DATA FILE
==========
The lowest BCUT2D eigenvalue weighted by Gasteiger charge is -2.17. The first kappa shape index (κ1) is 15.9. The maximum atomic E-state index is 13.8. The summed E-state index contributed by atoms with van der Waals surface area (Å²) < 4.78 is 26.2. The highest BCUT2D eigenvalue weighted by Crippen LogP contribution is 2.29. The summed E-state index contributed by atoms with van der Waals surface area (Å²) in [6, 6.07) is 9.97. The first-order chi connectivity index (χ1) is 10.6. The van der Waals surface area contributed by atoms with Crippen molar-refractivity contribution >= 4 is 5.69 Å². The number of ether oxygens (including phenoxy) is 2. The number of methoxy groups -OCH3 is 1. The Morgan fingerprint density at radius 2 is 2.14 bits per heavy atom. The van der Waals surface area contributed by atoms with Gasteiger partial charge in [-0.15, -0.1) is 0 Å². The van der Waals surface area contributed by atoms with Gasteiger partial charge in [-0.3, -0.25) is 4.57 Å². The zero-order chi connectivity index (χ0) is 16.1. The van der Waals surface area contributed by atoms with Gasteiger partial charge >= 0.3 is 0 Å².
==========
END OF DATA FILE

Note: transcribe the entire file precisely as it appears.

The lowest BCUT2D eigenvalue weighted by Gasteiger charge is -2.17. The first kappa shape index (κ1) is 15.9. The maximum atomic E-state index is 13.8. The summed E-state index contributed by atoms with van der Waals surface area (Å²) < 4.78 is 26.2. The highest BCUT2D eigenvalue weighted by Crippen LogP contribution is 2.29. The summed E-state index contributed by atoms with van der Waals surface area (Å²) in [6, 6.07) is 9.97. The first-order chi connectivity index (χ1) is 10.6. The van der Waals surface area contributed by atoms with Crippen molar-refractivity contribution >= 4 is 5.69 Å². The number of ether oxygens (including phenoxy) is 2. The number of methoxy groups -OCH3 is 1. The Morgan fingerprint density at radius 2 is 2.14 bits per heavy atom. The van der Waals surface area contributed by atoms with Gasteiger partial charge in [-0.15, -0.1) is 0 Å². The van der Waals surface area contributed by atoms with Gasteiger partial charge in [-0.3, -0.25) is 4.57 Å². The zero-order chi connectivity index (χ0) is 16.1. The van der Waals surface area contributed by atoms with Gasteiger partial charge >= 0.3 is 0 Å².